U.S., Japan Sign Limited Deal on Farming, Digital Trade Deals   

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U.S., Japan Sign Limited Deal on Farming, Digital Trade Deals(Bloomberg) -- The U.S. and Japan signed a limited trade deal intended to boost markets for American farmers and give Tokyo assurances, for now, that President Donald Trump won’t impose tariffs on auto imports.The accords on agriculture and digital trade cover about $55 billion worth of commerce between the world’s largest- and third-biggest economies, U.S. Trade Representative Robert Lighthizer said at a ceremony in the Oval Office alongside Trump.The accord is a “game changer for our farmers” and ranchers, Trump said at the event.The goal is for the accord to take effect Jan. 1.Trump, who faces re-election next year, was eager to make a deal with Japan to appease U.S. farmers who have been largely shut out of the Chinese market as a result of his trade war with Beijing. American agricultural producers, also reeling from bad weather and low commodity prices, are a core component of Trump’s political base.Under the deal, Japan will lower or reduce tariffs on some $7.2 billion of American-grown farming products, including beef and pork.Prime Minister Shinzo Abe’s priority was to win a pledge that the U.S. won’t slap tariffs on Japanese automobile exports, a sector valued at about $50 billion a year and a cornerstone of the country’s economy.Read more: Click here for the most recent research from Bloomberg EconomicsThe written text of the deal doesn’t explicitly cover auto tariffs, but Abe has said he received assurances that Japan would be spared from them.The proposed pact won’t lower the barriers protecting Japan’s rice farmers -- a powerful group supporting Abe’s ruling Liberal Democratic Party. This could help the prime minster smooth the deal’s course through parliament, where it must be ratified before coming into effect.The U.S. has said this agreement -- which was signed in principle on the sidelines of the United Nations General Assembly last month -- is just the first phase of a broader agreement.To contact the reporters on this story: Justin Sink in Washington at jsink1@bloomberg.net;Jennifer A. Dlouhy in Washington at jdlouhy1@bloomberg.net;Brendan Murray in London at brmurray@bloomberg.netTo contact the editors responsible for this story: Margaret Collins at mcollins45@bloomberg.net, Sarah McGregor, Robert JamesonFor more articles like this, please visit us at bloomberg.com©2019 Bloomberg L.P.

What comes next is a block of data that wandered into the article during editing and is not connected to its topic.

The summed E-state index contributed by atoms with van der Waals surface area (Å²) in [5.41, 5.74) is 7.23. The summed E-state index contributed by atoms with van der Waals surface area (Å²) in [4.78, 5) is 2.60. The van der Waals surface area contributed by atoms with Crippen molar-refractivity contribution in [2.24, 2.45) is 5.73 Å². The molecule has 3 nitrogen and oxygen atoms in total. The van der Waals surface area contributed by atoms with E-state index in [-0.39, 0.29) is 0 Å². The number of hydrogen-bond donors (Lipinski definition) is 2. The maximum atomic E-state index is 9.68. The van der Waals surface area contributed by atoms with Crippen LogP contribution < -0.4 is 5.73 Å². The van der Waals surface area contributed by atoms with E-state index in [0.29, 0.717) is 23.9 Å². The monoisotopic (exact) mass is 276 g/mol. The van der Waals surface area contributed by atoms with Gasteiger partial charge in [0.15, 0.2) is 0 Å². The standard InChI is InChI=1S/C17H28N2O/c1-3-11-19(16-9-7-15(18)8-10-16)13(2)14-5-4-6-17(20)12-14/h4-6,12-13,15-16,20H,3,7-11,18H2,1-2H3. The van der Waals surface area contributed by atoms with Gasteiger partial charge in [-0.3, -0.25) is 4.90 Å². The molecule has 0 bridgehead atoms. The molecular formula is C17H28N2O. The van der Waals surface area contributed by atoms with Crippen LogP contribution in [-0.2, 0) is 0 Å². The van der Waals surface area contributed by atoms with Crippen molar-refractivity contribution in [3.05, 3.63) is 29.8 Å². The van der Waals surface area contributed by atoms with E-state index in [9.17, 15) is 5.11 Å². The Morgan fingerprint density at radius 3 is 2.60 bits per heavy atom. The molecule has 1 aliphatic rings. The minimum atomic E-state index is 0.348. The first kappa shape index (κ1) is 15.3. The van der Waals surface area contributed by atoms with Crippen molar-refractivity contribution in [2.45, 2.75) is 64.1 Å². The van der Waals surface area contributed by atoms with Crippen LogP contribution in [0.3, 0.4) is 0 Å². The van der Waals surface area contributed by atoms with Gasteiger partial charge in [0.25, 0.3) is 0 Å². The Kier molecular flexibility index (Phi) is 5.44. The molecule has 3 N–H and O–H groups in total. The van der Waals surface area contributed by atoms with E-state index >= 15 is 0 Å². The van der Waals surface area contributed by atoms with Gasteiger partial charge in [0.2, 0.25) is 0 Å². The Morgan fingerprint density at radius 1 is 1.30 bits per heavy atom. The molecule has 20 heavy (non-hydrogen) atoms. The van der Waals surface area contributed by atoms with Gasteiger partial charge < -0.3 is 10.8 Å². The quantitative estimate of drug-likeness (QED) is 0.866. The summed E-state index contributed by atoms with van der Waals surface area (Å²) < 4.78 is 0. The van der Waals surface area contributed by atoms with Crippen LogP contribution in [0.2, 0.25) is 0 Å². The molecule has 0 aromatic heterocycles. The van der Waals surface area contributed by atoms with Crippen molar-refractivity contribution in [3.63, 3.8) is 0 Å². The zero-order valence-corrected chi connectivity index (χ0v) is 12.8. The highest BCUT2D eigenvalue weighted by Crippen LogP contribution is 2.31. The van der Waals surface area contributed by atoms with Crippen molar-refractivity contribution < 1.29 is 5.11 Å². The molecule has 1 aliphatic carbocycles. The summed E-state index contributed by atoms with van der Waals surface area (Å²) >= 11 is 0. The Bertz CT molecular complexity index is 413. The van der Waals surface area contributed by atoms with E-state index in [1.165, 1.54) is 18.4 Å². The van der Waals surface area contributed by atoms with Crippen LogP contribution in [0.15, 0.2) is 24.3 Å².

Look Beyond the Bogus Bonus Smokescreen   

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Taxpayers might be less skeptical of the born-again guardians of fiscal responsibility if these evangelists were actually practicing what they preached. While the Obama administration now issues impassioned calls to stop rewarding failure, they moved Thursday to dump another $5 billion into the failing auto industry. That's on top of Thursday's announcement by the Federal Reserve to print $1 trillion to buy Treasury bonds and mortgage securities sold by the government -- which no one else wants to buy.